On the road, the Terrain is anything but dynamic. The steering is heavy and lifeless with no communication to the driver as to what the front wheels are doing. The six speed automatic is dimwitted, never confident about its gearing and always taking a few seconds to make up its mind as to whether my foot stomp on the go pedal really meant full throttle. At least the 3.6-liter V6 makes the Terrain feel somewhat alive. Sending 301-hp and 272 lb-ft of torque to the front wheels, from a dead stop, the Terrain responds admirably. Until that is, its asked to pass slower traffic once underway. The transmission hesitates for a few seconds as if conducting a committee to analyze the placement of your foot on the throttle. Then once it confirms you really want full power and starts to feed it in, you’ve already let off the gas in agony because that the hole in traffic you were aiming for is now gone. While making good power, (way more than the gutless 3.0L it replaces), the 3.6L is quite thirsty: I averaged 18 mpg with most of my drives being on the highway. And lest you think this is the same sonorous sounding 3.6-liter Chevy drops in the Camaro, well, it ain’t. The engine note is coarse and grainy when accelerating hard. Once settled in cruise, the V6 quiets down and the transmission, eager to get to top gear, lopes the engine along at about 1500 rpm at 70mph. In this state, the Terrain is a pretty good highway cruiser. Once off the highway however and the roads turn twisty, it’s easy to make the front tires howl in understeering protest. Plus, at over 4100 lbs, it doesn’t like being thrown around anyway and will remind you of that with its aggressive traction and stability control system in a “what’s your rush?” sort of way.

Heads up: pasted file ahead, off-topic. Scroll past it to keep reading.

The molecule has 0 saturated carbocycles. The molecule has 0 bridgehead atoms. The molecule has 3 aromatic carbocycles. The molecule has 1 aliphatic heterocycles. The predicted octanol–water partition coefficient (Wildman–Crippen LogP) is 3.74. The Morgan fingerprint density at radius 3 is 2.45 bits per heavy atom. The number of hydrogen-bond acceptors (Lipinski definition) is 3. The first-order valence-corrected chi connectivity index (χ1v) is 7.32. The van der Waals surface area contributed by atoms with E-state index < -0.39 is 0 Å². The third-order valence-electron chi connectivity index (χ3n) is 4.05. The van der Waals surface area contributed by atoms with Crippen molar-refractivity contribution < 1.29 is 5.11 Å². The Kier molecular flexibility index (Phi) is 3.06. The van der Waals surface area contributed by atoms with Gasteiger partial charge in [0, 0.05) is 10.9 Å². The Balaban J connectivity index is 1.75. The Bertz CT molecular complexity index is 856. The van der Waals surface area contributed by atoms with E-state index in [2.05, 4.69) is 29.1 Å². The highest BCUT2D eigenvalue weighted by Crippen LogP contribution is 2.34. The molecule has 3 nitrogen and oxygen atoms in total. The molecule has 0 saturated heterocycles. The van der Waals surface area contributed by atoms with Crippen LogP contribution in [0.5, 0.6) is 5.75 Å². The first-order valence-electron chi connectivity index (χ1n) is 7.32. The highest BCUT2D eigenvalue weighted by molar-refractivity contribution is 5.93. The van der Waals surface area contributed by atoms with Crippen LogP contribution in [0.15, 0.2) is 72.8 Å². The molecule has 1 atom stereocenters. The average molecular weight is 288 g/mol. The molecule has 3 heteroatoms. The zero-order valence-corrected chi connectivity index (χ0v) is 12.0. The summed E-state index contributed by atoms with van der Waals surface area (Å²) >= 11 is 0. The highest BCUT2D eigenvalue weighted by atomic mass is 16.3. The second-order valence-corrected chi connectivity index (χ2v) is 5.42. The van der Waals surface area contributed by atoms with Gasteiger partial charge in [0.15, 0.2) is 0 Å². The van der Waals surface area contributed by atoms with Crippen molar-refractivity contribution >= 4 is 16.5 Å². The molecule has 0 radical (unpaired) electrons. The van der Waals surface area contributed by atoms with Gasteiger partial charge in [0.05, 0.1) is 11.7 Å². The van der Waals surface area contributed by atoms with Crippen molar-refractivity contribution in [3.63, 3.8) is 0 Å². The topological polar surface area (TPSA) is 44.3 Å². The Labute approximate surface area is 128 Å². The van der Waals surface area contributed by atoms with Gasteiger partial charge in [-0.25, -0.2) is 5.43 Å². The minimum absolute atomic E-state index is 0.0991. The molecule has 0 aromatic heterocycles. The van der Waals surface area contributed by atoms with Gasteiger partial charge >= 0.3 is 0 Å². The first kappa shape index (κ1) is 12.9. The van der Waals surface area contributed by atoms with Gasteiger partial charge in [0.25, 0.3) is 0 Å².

Despite being GMC’s second best selling model after the Sierra pickup, the Terrain is in need of a major redesign. Being on the market since 2009 only adds to how aged the design is, especially with every automaker now dipping their toes in the red hot crossover market these days. With newer crossovers coming to market from seemingly every corner, each more advanced in some way than the other, the little GMC is slowly being displaced as an also-ran. Nothing less than a complete overhaul of the Terrain’s interior, dynamics and styling will do to ensure it stays relevant without the need for massive incentives to woo buyers into GMC’s showroom. If you’re looking for a roomy crossover with good power and loads of cash on the hood, GMC’s entry crossover might be worth a look. But being far from the top of class (read mediocre) makes spending an as-tested $33,245.00 on a Terrain without eyeballing the competition seem like a sour deal. GMC likes to tout its products as being “Professional Grade”, but in this class, GMC needs to literally apply some professional grade TLC to the Terrain.